Impressed by an influential blogger? Or someone with thousands of Twitter followers? Thinking about hiring that person to work on your social media projects?
The next time you check out a consultant online, or meet one at a networking event, remember: numbers don’t tell the whole story. Twitter followers are just that. Even testimonials can be misleading.
Now, I would say this applies to a minority. But since I know personally of at least three individuals, I would say it pays to be a bit careful. Not everyone can be Chris Brogan, who can command a day rate in excess of $20,000/day. More conventionally, experienced communicators who work for large firms are pulling down salaries around $100,000 a year (a figure I would love to make). I’m sure there are a few less experienced folks who do very good work and don’t make nearly that. And then there are consultants and self-employed indies, like myself, who are paying the bills but not exactly getting rich.
A few very notable consultants however have few or no clients. You would not know that, by looking at their social media and websites. And those are the ones in the last category that I think you should be a little careful about. These folks can be talented. They can be and often are influential. Perhaps they can do a wonderful job for you. But what they are not is experienced.
They are so confident, you would not dream they were less than successful, unless you had inside knowledge. I know one veteran blogger and communicator who looks great on paper, as we used to say. Let’s say she looks great on digital. I happen to know her family. To my utter shock, they told me they support her. Completely – rent, food, everything. It’s sad, because she is truly talented. She just can’t get clients. She hasn’t had billable work in months, maybe years, and has been quite depressed about it. But a lot of people read sure do read her blog! You would never guess it.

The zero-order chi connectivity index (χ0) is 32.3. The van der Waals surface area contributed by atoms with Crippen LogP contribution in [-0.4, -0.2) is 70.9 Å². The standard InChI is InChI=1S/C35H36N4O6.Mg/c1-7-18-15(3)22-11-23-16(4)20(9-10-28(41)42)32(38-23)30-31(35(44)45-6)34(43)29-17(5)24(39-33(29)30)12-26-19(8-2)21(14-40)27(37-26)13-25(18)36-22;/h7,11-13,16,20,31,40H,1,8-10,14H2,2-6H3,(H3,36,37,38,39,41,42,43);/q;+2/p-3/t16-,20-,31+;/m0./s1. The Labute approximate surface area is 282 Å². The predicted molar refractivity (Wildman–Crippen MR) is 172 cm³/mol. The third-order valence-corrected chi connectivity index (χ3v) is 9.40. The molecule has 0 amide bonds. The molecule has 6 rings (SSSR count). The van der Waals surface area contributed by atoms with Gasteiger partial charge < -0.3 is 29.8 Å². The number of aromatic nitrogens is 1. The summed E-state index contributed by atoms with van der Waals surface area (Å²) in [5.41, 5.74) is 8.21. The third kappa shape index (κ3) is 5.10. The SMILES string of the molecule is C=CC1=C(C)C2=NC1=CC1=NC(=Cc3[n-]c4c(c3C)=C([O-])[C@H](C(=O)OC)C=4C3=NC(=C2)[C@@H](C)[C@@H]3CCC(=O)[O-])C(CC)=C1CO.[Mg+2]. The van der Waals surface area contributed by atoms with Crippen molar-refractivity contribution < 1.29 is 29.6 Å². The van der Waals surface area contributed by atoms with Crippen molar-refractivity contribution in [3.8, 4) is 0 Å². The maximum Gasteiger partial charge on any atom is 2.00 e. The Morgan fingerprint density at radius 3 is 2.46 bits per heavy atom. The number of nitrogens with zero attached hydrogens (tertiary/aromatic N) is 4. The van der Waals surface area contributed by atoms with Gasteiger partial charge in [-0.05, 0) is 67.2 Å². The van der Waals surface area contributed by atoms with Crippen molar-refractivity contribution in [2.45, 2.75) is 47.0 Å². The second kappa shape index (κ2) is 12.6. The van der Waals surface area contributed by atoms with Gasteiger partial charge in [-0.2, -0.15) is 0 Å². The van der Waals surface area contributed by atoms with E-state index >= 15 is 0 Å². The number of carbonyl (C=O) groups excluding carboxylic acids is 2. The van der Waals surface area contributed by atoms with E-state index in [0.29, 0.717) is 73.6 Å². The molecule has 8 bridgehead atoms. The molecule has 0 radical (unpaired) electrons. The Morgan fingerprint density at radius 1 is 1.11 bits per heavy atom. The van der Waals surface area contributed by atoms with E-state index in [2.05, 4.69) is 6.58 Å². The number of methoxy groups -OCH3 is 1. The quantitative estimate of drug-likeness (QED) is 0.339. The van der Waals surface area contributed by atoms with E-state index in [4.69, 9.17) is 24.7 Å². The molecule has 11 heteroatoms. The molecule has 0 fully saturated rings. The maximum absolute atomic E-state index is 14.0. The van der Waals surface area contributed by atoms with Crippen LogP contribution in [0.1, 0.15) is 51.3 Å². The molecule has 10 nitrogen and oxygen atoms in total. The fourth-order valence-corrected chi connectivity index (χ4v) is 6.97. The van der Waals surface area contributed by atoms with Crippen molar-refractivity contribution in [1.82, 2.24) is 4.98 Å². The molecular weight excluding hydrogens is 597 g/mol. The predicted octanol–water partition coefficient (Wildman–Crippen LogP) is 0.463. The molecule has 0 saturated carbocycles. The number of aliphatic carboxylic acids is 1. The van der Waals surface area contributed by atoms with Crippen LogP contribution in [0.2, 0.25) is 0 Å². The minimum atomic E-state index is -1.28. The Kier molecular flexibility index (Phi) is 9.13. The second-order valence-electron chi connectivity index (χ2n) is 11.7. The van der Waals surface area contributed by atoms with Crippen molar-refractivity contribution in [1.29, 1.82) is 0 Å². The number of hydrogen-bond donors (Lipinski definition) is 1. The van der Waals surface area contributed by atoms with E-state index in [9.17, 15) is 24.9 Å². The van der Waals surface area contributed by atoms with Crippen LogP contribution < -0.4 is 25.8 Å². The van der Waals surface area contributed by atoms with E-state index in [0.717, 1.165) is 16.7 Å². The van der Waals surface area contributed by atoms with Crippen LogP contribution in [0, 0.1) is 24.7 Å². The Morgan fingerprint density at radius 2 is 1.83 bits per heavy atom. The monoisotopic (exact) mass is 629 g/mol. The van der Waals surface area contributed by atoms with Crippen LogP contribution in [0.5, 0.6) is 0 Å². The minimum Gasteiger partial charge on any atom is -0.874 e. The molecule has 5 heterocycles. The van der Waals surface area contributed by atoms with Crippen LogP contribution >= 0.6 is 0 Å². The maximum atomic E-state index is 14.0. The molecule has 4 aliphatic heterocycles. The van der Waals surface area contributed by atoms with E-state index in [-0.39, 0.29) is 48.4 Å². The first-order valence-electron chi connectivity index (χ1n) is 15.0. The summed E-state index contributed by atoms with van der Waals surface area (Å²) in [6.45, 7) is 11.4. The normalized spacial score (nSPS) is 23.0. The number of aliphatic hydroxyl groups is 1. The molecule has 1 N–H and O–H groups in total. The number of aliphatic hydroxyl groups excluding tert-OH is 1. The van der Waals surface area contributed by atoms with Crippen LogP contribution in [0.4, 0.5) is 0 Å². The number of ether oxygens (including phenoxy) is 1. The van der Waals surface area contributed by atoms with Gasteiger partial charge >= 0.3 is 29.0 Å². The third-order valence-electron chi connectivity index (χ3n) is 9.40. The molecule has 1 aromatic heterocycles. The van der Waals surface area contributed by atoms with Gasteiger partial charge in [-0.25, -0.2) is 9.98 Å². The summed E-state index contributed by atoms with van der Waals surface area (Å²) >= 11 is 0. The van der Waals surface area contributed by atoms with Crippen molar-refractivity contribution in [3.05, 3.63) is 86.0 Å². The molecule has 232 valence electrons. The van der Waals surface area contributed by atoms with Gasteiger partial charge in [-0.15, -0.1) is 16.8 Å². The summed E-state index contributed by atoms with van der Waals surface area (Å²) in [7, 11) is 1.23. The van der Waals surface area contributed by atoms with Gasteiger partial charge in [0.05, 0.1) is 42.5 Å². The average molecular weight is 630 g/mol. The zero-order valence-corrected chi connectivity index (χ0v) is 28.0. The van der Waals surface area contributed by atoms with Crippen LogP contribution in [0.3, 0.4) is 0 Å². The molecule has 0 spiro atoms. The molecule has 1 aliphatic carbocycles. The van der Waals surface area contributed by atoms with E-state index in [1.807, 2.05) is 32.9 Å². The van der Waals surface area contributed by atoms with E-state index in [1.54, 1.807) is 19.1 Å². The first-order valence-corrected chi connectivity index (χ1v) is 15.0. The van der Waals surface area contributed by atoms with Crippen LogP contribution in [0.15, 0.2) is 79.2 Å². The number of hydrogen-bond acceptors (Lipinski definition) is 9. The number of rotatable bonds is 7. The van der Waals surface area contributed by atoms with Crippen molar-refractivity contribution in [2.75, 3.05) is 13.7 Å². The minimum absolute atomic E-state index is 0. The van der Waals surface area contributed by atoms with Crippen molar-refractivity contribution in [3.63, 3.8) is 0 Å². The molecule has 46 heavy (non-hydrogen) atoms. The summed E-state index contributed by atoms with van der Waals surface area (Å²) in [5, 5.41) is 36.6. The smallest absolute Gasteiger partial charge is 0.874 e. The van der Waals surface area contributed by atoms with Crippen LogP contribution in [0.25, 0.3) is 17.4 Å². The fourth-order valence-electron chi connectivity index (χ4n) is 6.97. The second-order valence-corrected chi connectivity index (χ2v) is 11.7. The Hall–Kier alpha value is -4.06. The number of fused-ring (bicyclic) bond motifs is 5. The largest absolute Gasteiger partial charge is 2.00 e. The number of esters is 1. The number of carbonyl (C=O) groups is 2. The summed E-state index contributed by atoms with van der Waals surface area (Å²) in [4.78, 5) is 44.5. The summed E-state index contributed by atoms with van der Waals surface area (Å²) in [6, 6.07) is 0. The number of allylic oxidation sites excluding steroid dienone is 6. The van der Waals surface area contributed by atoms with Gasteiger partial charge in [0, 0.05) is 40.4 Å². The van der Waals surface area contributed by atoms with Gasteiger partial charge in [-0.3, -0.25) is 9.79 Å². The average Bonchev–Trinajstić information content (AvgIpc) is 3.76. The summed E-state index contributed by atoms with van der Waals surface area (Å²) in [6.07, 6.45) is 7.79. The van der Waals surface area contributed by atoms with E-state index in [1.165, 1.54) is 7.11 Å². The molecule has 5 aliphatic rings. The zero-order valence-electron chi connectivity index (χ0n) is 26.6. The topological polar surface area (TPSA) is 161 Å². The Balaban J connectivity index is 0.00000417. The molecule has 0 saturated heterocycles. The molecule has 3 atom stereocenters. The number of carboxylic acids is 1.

I talked to another communicator this week who has tens of thousands of followers on Twitter and who is a frequent speaker at meetings and conferences. She confessed to me in tears that she can’t get almost any work, and when she does get it, she has to charge rock-bottom fees for it. Again, I was completely surprised to learn that.
So, it’s something to consider. Do you want someone working on your next project who actually has real clients? If experience is important to you, take a close look when hiring your next consultant.
Read testimonials with a critical eye, and get references. Like the number of Twitter followers, testimonials do not tell the whole story. Just looking at a few recommendations published on websites, I found some statements for consultants written by people who haven’t actually worked with them, but who are acquaintances, or who met the person at a conference. As a potential client, you do have to read between the lines. One recommender said she would like to work with the person — but she hasn’t, actually. One LinkedIn testimonial said not only had they not worked together, but they had not even met face-to-face. I would not publish a testimonial like that, myself.
I found this revealing, as well as surprising, and I’m sharing this with you, not because I’m unsympathetic to these professionals, but because I think you most likely would want to work with someone actually does have clients and real-life experience.
How can you tell if someone is legit? Well, the proof is easy to find. On my website, for example, I list my clients, describe exactly what I did for each, and I link to examples of work completed. My accomplishments are modest by almost any standard, but at least they are bona fide.
I don’t have ten thousand followers on Twitter, or thousands of readers of my blog, but just about every week of the year, someone is paying me to do communications or social media work.
So, if you’re in the market for a consultant, take my advice, and don’t be too awed by the numbers, like Twitter followers, or friendly blog comments. Those numbers don’t always tell the whole story.